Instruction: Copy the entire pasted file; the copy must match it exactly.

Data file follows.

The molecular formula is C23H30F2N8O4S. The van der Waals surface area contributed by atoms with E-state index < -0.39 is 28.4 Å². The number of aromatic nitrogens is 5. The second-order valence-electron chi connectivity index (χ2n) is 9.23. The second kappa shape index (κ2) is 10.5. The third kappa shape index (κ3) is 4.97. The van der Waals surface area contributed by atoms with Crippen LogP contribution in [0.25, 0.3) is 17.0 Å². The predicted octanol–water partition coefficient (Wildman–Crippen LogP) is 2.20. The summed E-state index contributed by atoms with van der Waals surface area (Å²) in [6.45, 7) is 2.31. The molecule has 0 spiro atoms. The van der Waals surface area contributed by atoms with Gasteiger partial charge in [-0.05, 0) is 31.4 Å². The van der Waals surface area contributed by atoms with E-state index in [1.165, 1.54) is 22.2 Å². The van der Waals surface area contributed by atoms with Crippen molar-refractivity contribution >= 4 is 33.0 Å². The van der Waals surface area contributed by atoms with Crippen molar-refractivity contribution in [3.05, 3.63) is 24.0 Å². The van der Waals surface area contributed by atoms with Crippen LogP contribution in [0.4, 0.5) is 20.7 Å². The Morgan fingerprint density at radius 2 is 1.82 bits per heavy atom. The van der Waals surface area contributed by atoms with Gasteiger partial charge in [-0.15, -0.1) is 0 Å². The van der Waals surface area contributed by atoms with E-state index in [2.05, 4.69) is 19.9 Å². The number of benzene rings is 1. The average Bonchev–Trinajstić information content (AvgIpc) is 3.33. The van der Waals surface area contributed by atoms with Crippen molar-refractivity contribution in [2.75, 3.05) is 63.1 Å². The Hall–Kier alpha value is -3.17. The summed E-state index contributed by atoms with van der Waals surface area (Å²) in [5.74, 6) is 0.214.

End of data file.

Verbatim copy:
The molecular formula is C23H30F2N8O4S. The van der Waals surface area contributed by atoms with E-state index < -0.39 is 28.4 Å². The number of aromatic nitrogens is 5. The second-order valence-electron chi connectivity index (χ2n) is 9.23. The second kappa shape index (κ2) is 10.5. The third kappa shape index (κ3) is 4.97. The van der Waals surface area contributed by atoms with Crippen LogP contribution in [0.25, 0.3) is 17.0 Å². The predicted octanol–water partition coefficient (Wildman–Crippen LogP) is 2.20. The summed E-state index contributed by atoms with van der Waals surface area (Å²) in [6.45, 7) is 2.31. The molecule has 0 spiro atoms. The van der Waals surface area contributed by atoms with Gasteiger partial charge in [-0.05, 0) is 31.4 Å². The van der Waals surface area contributed by atoms with E-state index in [1.165, 1.54) is 22.2 Å². The van der Waals surface area contributed by atoms with Crippen molar-refractivity contribution >= 4 is 33.0 Å². The van der Waals surface area contributed by atoms with Crippen molar-refractivity contribution in [3.05, 3.63) is 24.0 Å². The van der Waals surface area contributed by atoms with Crippen LogP contribution in [0.4, 0.5) is 20.7 Å². The Morgan fingerprint density at radius 2 is 1.82 bits per heavy atom. The van der Waals surface area contributed by atoms with Gasteiger partial charge in [-0.15, -0.1) is 0 Å². The van der Waals surface area contributed by atoms with E-state index in [2.05, 4.69) is 19.9 Å². The number of benzene rings is 1. The average Bonchev–Trinajstić information content (AvgIpc) is 3.33. The van der Waals surface area contributed by atoms with Crippen molar-refractivity contribution in [2.75, 3.05) is 63.1 Å². The Hall–Kier alpha value is -3.17. The summed E-state index contributed by atoms with van der Waals surface area (Å²) in [5.74, 6) is 0.214.